$GOPATH/src/github.com/pingcap/go-ycsb/bin/go-ycsb load tikv \ -P $GOPATH/src/github.com/pingcap/go-ycsb/workloads/workloadc \ -p dropdata=false -p verbose=false -p debug.pprof=":6060" \ -p tikv.pd="127.0.0.1:2379" -p tikv.type="raw" \ -p tikv.conncount=128 -p tikv.batchsize=128 \ -p operationcount=100000 -p recordcount=100000 \ -p threadcount=500 $GOPATH/src/github.com/pingcap/go-ycsb/bin/go-ycsb run tikv \ -P $GOPATH/src/github.com/pingcap/go-ycsb/workloads/workloadc \ -p verbose=false -p debug.pprof=":6060" \ -p tikv.pd="127.0.0.1:2379" -p tikv.type="raw" \ -p operationcount=100000 -p recordcount=100000 \ -p threadcount=500
If you prefer you can put all the
-p arguments in a property file and load it with
-P. See the workload files for example property files. There are many other properties you can use to customise YCSB, here is an example property file:
"insertproportion"="0" "readproportion"="1" "updateproportion"="0" "scanproportion"="0" "workload"="core" "recordcount"="1000000" "operationcount"="1000000" "threadcount"="500" "readallfields"="true" "dotransactions"="true" "tikv.type"="raw" "tikv.conncount"="128" "tikv.pd"="127.0.0.1:2379" "requestdistribution"="zipfian"
Sysbench tests TiDB and TiKV.
curl -s https://packagecloud.io/install/repositories/akopytov/sysbench/script.deb.sh | sudo bash sudo apt -y install sysbench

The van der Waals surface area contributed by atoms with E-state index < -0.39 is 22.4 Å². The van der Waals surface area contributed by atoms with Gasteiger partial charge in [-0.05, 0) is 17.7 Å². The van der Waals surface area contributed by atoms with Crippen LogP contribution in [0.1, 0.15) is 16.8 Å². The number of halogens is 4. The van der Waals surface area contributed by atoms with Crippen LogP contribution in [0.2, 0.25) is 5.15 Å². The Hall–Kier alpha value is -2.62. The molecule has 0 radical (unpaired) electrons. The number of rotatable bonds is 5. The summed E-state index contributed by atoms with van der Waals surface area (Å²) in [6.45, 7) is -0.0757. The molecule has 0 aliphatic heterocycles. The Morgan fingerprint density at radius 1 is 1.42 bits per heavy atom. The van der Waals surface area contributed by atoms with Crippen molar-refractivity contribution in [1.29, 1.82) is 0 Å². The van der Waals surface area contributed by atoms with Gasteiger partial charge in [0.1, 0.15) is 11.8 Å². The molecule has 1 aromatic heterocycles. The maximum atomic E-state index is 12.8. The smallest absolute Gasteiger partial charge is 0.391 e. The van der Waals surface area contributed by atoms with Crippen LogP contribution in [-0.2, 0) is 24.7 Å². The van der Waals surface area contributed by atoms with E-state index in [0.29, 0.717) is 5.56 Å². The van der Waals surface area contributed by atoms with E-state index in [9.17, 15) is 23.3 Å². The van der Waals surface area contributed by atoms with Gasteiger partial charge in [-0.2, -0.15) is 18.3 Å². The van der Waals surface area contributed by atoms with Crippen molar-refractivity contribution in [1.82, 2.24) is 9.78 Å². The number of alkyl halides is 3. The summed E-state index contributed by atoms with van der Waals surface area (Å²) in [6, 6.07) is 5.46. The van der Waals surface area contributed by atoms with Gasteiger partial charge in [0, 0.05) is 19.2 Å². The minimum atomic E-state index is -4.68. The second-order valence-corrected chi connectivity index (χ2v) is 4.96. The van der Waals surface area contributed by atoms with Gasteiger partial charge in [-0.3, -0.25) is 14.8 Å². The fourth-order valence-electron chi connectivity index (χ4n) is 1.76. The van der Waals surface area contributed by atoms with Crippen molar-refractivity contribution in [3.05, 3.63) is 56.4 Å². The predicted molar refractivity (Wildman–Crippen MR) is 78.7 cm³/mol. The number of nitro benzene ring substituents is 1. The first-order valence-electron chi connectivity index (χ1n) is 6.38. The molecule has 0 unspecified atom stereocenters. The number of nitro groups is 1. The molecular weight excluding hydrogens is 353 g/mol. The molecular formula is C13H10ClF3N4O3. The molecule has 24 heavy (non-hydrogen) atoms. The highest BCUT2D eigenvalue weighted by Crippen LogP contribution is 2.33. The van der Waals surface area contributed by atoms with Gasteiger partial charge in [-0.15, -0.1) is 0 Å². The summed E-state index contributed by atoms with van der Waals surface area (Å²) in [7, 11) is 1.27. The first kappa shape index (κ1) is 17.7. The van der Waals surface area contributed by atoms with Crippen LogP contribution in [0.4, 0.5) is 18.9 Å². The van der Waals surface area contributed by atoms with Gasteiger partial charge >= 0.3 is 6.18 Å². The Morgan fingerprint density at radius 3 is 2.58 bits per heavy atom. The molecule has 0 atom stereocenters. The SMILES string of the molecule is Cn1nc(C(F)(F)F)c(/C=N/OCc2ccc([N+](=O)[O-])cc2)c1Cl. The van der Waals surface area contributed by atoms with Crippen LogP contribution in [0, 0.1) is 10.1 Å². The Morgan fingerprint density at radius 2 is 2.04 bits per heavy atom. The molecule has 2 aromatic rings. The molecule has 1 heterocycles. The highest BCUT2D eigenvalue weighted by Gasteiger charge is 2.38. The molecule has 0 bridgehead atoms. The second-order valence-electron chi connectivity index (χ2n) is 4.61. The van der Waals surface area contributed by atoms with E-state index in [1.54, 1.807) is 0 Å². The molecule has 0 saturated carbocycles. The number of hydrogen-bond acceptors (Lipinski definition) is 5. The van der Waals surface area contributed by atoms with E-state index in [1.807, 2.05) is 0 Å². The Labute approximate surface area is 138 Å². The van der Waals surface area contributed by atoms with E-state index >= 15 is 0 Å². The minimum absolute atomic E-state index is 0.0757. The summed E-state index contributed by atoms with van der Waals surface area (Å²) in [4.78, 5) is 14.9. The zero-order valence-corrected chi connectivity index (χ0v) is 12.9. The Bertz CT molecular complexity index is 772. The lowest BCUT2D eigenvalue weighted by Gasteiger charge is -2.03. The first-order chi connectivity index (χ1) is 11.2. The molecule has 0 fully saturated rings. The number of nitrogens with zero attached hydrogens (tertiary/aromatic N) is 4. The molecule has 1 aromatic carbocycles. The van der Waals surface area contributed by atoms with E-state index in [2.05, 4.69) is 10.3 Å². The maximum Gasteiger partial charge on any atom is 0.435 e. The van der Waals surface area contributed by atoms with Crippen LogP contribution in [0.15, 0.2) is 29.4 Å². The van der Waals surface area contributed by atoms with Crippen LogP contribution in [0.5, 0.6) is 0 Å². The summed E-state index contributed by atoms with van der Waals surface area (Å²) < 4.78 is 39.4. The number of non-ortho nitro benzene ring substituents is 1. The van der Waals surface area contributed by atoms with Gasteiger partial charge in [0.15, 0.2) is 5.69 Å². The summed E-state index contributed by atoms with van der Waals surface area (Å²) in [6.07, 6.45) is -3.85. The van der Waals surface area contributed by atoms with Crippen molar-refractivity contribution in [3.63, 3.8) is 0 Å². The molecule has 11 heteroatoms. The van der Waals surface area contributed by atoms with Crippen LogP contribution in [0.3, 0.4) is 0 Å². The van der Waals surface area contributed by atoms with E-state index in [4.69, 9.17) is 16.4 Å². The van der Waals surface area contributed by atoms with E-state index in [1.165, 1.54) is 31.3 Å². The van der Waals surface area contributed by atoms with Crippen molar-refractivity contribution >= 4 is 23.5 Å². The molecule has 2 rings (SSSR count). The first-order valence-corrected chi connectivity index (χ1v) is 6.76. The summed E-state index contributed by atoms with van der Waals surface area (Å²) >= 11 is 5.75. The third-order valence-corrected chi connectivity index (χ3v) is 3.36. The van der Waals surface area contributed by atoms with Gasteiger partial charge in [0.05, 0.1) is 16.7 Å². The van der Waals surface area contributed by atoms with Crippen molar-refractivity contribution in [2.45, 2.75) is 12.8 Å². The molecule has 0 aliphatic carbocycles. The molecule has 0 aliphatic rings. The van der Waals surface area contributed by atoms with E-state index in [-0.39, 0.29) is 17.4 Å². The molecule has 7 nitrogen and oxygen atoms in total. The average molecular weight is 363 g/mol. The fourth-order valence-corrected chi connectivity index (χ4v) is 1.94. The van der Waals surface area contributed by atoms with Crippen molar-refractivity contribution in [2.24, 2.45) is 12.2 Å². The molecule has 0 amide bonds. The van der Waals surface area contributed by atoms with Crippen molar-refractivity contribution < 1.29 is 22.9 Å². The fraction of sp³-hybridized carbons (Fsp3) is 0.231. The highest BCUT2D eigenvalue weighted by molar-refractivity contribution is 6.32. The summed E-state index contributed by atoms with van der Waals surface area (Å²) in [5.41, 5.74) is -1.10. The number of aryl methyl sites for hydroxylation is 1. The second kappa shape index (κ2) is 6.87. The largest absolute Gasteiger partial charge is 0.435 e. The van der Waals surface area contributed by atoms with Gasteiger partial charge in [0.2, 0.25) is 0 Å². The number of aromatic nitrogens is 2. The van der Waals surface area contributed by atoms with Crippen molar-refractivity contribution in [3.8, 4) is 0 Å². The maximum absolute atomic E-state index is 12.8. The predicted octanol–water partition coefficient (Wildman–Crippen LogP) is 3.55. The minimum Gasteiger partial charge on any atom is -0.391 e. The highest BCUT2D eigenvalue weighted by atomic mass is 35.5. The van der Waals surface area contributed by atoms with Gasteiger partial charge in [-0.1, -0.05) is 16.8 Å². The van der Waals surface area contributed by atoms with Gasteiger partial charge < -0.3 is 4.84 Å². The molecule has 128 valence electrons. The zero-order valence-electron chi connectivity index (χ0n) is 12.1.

You'll need a config file, mine is called 'config' and looks like this:
mysql-host=127.0.0.1 mysql-port=4000 mysql-user=root mysql-db=sbtest threads=32 report-interval=10 db-driver=mysql
Before each run, you'll need to initialise the database:
# if the sbtest database exists: mysql -h 127.0.0.1 -P 4000 -u root -D sbtest \ -Be "DROP DATABASE sbtest;" mysql -h 127.0.0.1 -P 4000 -u root -Be "create database sbtest;" mysql -h 127.0.0.1 -P 4000 -u root -D sbtest \ -Be "SET GLOBAL tidb_disable_txn_auto_retry = 0;" mysql -h 127.0.0.1 -P 4000 -u root -D sbtest \ -Be "SET GLOBAL tidb_retry_limit = 10000;" sysbench --config-file=config oltp_point_select \ --tables=32 --table-size=200000 --time=30 prepare
Then to run the benchmark:
sysbench --config-file=config oltp_point_select \ --tables=32 --table-size=200000 --warmup-time=30 --time=300 \ --mysql-ignore-errors=8005 run
You can vary the number of tables and the table size. Useful sysbench benchmarks are:
You need to change both the
run statements so that their parameters match.
How to make a perform good benchmarking is a pretty big topic. Here are some basic tips
- Make the benchmark as close to reality as possible
- Use hardware and OS similar to client hardware and OS
- Use a realistic benchmark and workload, preferably use real data
- Use a fully optimised build (including using SIMD, etc.)
- Make the benchmark as reliable as possible
- Run it on dedicated hardware
- Perform multiple runs, exclude outliers, and use an average
- Run as few other processes as possible; avoid using a window manager
- Use a reproducible and deterministic workload